Even with the limited amount of useable foam in a 9” foam plate, it is possible to make many different wings using multiple plates. The following are some ideas I have tried.
Cutting Wing Sections From Foam Plates
On one edge you will need an almost straight edge from the plate so this will further reduce the length of foam available from 5 ¾”. This means one wing half from a plate or possibly two wing tips and a center section from two plates. There might be enough extra foam for in one wing half plate for horizontal stabilizer too and from another wing half plate the vertical fin could be cut also.
|There might be just enough foam from a wing half to cut out the horizontal stabilizer.
|With the left over area from one wing half there might be enough foam left to cut out the vertical fin also.
|This is how the curve was put in the foam for the wing, roll a dowel on the bottom of the surface so it starts to curl.
|This is a side view of what the tape angle should look like.
|Stick one side of angle to straw side and the other sticky side should stick out level with top of the straw.
|In this picture I used green masking tape
and drew a dark line at the joint between
vertical fin and stabilizer to better
demonstrate the attachment method.
|Another view looking down.
Joining Straws Together
To create a longer fuselage, straws can be easily spliced together by squeezing the end of one straw and pushing it into the inside of another straw.
|Squeeze the end of one straw so that one side bends inward.
|Push the squeezed end into the fully open end of the other straw until it will not push any farther.
|This is what the joint should look like.
|Wrap masking tape over the joint where the seam between the two straws is visible.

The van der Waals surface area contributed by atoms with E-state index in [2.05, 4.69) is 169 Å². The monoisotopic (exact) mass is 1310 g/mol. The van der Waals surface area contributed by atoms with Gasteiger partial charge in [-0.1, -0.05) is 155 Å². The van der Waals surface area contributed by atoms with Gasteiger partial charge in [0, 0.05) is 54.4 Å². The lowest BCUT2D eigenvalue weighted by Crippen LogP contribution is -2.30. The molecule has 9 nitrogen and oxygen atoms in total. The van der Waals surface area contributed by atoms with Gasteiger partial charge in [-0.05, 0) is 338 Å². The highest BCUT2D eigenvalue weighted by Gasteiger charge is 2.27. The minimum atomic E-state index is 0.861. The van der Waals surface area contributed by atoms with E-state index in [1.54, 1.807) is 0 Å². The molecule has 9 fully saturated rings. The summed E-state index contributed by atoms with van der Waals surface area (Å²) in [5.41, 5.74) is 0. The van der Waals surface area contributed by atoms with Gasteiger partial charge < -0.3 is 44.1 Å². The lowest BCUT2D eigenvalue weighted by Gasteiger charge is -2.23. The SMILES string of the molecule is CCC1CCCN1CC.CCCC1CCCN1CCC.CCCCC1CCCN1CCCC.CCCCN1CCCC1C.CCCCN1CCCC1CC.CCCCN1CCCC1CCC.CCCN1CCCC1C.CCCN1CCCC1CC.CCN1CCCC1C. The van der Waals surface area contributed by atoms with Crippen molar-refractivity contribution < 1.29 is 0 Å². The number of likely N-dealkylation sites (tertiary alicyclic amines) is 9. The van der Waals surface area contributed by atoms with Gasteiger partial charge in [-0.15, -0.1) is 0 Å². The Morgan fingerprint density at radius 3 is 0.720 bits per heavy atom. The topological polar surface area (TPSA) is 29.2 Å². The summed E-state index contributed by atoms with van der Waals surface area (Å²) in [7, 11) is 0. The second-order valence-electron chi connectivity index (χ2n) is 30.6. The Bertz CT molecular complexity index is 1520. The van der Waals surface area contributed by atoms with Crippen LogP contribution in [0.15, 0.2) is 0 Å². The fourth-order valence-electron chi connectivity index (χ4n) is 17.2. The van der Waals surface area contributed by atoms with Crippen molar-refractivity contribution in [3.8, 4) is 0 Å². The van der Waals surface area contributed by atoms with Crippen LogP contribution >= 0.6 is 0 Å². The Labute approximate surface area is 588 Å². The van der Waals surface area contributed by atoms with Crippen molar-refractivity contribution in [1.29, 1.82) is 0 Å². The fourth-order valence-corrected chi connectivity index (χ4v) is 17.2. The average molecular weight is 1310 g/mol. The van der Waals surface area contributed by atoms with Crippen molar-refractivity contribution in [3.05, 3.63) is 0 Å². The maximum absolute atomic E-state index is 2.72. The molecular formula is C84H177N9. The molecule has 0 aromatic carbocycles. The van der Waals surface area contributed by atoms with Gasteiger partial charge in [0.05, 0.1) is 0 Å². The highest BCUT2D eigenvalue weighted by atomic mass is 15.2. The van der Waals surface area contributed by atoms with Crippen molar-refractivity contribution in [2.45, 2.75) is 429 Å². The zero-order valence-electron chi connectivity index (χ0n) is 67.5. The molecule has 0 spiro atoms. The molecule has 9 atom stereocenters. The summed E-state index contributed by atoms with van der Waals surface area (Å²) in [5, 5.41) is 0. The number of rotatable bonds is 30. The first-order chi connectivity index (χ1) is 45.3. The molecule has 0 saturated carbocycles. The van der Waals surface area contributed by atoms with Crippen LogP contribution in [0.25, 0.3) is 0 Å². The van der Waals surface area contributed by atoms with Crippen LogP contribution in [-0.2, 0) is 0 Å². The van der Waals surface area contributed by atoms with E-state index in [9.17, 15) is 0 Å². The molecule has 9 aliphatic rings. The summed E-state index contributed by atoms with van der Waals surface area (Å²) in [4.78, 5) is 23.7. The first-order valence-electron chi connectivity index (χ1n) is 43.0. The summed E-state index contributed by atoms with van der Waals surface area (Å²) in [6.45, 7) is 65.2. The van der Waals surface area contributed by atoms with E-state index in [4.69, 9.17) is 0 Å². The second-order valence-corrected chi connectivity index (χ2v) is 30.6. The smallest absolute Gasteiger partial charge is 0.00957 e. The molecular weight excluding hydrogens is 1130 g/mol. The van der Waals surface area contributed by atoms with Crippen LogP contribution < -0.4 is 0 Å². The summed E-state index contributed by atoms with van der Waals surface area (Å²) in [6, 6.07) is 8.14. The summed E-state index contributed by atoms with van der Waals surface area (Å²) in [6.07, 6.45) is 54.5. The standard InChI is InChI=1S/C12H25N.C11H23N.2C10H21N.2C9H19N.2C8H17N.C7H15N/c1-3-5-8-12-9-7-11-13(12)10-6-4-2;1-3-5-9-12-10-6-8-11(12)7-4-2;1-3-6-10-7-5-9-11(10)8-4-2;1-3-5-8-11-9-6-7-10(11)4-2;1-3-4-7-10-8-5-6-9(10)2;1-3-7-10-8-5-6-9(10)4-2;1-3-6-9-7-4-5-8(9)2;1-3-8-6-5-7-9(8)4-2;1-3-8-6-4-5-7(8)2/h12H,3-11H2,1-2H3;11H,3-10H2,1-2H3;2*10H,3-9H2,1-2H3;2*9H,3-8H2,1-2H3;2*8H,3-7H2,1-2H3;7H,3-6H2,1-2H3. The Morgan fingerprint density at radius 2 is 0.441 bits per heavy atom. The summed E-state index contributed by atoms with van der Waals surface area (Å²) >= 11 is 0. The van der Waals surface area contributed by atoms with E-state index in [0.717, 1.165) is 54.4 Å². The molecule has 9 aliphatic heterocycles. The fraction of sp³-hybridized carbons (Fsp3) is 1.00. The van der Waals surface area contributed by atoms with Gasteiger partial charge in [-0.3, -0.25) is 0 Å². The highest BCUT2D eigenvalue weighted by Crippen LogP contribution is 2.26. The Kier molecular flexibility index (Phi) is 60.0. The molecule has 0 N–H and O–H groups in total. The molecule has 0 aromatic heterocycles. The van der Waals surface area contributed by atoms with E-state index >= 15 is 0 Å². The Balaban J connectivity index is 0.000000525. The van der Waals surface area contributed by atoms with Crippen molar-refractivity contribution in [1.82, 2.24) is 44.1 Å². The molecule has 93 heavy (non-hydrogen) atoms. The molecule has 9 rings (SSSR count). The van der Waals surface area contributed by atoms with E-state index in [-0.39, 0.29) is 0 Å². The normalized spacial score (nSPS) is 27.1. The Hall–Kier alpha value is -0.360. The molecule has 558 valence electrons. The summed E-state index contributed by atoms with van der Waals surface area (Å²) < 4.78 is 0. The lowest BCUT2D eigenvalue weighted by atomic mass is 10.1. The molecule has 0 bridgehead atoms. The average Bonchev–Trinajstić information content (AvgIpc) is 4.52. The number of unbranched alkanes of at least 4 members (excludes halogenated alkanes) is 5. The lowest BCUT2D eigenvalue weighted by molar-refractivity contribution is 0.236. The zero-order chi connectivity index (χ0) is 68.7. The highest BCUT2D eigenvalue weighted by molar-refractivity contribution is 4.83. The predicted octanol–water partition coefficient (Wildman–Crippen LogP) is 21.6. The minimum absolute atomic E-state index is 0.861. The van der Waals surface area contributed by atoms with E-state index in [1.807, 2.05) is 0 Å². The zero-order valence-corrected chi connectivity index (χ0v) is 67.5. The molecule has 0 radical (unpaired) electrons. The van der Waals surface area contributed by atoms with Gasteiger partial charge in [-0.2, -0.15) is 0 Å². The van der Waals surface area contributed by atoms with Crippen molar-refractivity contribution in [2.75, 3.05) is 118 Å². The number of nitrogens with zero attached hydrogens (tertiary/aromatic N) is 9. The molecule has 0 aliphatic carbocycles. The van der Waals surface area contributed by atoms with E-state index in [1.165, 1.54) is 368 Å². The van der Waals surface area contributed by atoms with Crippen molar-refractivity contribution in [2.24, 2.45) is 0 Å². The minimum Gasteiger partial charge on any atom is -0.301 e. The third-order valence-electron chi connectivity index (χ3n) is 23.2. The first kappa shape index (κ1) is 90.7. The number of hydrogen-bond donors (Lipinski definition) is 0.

Launching Foam plate and Straw Gliders
Gliders made from foam plates and straws most likely will not handle a toss with a large amount of speed. The foam and plastic straw will flex at high speeds and make consistent trim adjustments difficult. Your gliders will be better launched level with medium force. If you can find a balcony which provides a safe place to launch your glider from a higher altitude that works really well.
|Gripping the straw underneath the wing is slightly difficult so I created a tab from masking tape doubled over to grab when launching.
|Glider launch tab grasped between thumb and forefinger, release at this point level or slightly down.
This glider went into a stall when launched into wind outdoors and then into a very steep dive.
Launching from a Balcony
If there is a safe spot to launch gliders from such as a balcony it gives for a longer flight and a better chance to observe the flight characteristics. It also gives the glider greater potential energy.
Making Adjustments to the Flight Path – Trimming
Tiny adjustments can be made to the tail surfaces of the glider to change the flight path of the glider. By bending the rear edges of the foam on the vertical fin for turning or the rear of the stabilizer for changes in pitch. Adjustments to the foam need to be really tiny with deflection from straight being no more than 1/16”.
The rear edge of the vertical fin that moves is known as the “rudder”. Bending the rudder trailing edge towards the right should alter the flight path to the right. Bending to the left will cause the opposite reaction.
The rear end of the horizontal stabilizer can be adjusted up or down also which is known as the “elevator” on airplanes with movable surfaces. Bending the surface upwards should cause the glider to climb, bending down will do the opposite.
For right turn bend rear edge of vertical fin towards the right by a tiny amount. Bend to the left for left turn.
|Bend the rear edge of the horizontal stabilizer upward if the glider is diving in the glide. Bending downward if the glider is stalling.
Hand Launch Glider Books
More Ideas for Gliders
Student Designed Gliders
|Student designed and built gliders for College for Kids class.
|This glider flew pretty good when launched from